•         Honor/Shame societies
•         Power/Fear societies
           He proposed that every society has a unique mixture of these three worldviews, making each one distinct from the other.  The first principle to remember is that the all three worldviews are always present in every person or group of people.  So you will never get a pure honour/shame culture, a pure power/fear culture, or a pure innocence/guilt culture.  Each worldview has its strengths and weaknesses, and all also have abuse mechanisms.

           Then the question is: can the gap be bridged? Rana’s answer is yes, it can.  But it requires a conscious and continuous effort by businesses, governments and communicators around the world. 
To make that effort to open up and first start by taking an honest look at one’s own cultural beliefs and values and the glasses through which he determines what is right and what is wrong and then open up to see that there are other ways of doing things, other ways of seeing things and other ways of saying things.
           Inter-cultural Intelligence is defined as the ability to anticipate other people’s culturally motivated behaviour; correctly interpret that behaviour; and then adjust one’s own behaviour accordingly.  This requires a continuous conscious effort that starts with a healthy degree of self-awareness.”

One the other side, defending Global Communications, was the global PR veteran Dr. Volker Stoltz. During his presentation, he introduced the following thoughts:
§  We all speak English (Lingua Franca);
§  We all eat Hamburgers;
§  We all drink Coke;
§  We all watch Hollywood films;
§  We all „google“;
§  We all look for „ Facebook friends“;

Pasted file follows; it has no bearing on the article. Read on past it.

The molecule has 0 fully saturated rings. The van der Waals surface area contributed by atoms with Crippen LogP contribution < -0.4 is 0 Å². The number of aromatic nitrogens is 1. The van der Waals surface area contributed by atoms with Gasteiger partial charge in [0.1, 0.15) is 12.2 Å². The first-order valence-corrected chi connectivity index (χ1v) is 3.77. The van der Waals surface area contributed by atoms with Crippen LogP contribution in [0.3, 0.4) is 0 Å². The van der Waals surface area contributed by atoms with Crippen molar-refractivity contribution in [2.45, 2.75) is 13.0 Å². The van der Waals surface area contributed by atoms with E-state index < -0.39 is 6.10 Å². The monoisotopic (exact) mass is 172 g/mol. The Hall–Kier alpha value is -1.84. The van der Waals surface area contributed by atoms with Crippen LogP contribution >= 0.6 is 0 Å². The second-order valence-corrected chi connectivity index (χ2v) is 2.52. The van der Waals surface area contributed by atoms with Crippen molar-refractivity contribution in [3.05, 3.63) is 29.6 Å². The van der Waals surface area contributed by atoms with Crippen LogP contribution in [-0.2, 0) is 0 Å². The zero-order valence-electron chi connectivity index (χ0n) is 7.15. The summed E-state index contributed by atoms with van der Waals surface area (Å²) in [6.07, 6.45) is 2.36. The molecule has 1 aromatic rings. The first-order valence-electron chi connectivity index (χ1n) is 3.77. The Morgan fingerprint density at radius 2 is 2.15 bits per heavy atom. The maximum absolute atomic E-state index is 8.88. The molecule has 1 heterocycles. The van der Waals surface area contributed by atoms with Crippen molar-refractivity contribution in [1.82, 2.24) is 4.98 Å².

§  We all consume: same news / same time;
§  Development to a sort of „ global culture“ on a lowest denominator;
§  A sort of „McDonaldisation“ of our world – as some fear?
§  The good news : The impact of the McDonal- disation varies from culture to culture.

Therefore, Global Communication,  is inevitably cross-cultural. If it deals with more than one country, and consequently, with more than one culture, global communications will always be cross-cultural. From the ideas proposed by Rana during her initial speech and after Dr. Volker proposed his ideas, it was clear that the initial question of the debate about which type of communication should be the communication of the future was soon let aside to give stage to a more pertinent question: is there a differen between the terms?

The debate which started with the question whether cross-cultural communication or global communications should be the communication of the future concluded that there should not be such question.
Global communications or international PR, or any communication effort involving two or more different nations, should consider cultural dimensions in the communication process to achieve better outcomes and avoid [manage] possible conflict. 

As per Hofstede quote: “culture is more often a source of conflict rather than synergy”. However, the debaters also concluded that if we manage cross-cultural communication processes properly, it is be possible to achieve states of cultural synergy, where the sum of the efforts of each of the individuals from different cultures, will have more creative and successful results.


#PR #RP #communication #culture #global #globalcommunication #international #managament #Hofstede #cultural #culturaldifferences

Thank you for reading this post and do not forget to keep on smiling :-)

Tot zo!

1 comment: